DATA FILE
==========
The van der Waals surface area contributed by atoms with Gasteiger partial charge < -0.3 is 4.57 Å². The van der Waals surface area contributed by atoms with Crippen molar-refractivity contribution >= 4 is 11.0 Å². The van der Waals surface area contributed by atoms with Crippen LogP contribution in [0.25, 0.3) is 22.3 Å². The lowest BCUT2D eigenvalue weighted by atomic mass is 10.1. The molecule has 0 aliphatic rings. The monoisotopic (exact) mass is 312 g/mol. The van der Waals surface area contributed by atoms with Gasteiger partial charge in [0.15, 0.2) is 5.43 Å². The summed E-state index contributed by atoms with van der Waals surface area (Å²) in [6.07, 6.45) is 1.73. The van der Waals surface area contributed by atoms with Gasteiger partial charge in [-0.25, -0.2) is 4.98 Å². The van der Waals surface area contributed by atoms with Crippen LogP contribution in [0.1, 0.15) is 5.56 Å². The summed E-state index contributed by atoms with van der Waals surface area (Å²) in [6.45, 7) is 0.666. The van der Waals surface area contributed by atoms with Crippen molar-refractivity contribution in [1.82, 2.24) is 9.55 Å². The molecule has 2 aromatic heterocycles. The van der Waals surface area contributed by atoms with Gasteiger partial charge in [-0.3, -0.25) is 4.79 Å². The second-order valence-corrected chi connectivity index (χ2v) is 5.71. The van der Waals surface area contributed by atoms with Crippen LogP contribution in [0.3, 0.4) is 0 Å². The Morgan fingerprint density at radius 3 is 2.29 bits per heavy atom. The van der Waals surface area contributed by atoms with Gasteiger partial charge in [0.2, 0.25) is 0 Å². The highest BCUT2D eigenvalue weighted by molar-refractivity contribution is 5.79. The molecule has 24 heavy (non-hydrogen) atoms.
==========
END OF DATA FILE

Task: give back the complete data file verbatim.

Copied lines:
The van der Waals surface area contributed by atoms with Gasteiger partial charge < -0.3 is 4.57 Å². The van der Waals surface area contributed by atoms with Crippen molar-refractivity contribution >= 4 is 11.0 Å². The van der Waals surface area contributed by atoms with Crippen LogP contribution in [0.25, 0.3) is 22.3 Å². The lowest BCUT2D eigenvalue weighted by atomic mass is 10.1. The molecule has 0 aliphatic rings. The monoisotopic (exact) mass is 312 g/mol. The van der Waals surface area contributed by atoms with Gasteiger partial charge in [0.15, 0.2) is 5.43 Å². The summed E-state index contributed by atoms with van der Waals surface area (Å²) in [6.07, 6.45) is 1.73. The van der Waals surface area contributed by atoms with Gasteiger partial charge in [-0.25, -0.2) is 4.98 Å². The van der Waals surface area contributed by atoms with Crippen LogP contribution in [0.1, 0.15) is 5.56 Å². The summed E-state index contributed by atoms with van der Waals surface area (Å²) in [6.45, 7) is 0.666. The van der Waals surface area contributed by atoms with Crippen molar-refractivity contribution in [1.82, 2.24) is 9.55 Å². The molecule has 2 aromatic heterocycles. The van der Waals surface area contributed by atoms with Gasteiger partial charge in [-0.3, -0.25) is 4.79 Å². The second-order valence-corrected chi connectivity index (χ2v) is 5.71. The van der Waals surface area contributed by atoms with Crippen LogP contribution in [0.3, 0.4) is 0 Å². The Morgan fingerprint density at radius 3 is 2.29 bits per heavy atom. The van der Waals surface area contributed by atoms with Gasteiger partial charge in [0.2, 0.25) is 0 Å². The highest BCUT2D eigenvalue weighted by molar-refractivity contribution is 5.79. The molecule has 24 heavy (non-hydrogen) atoms.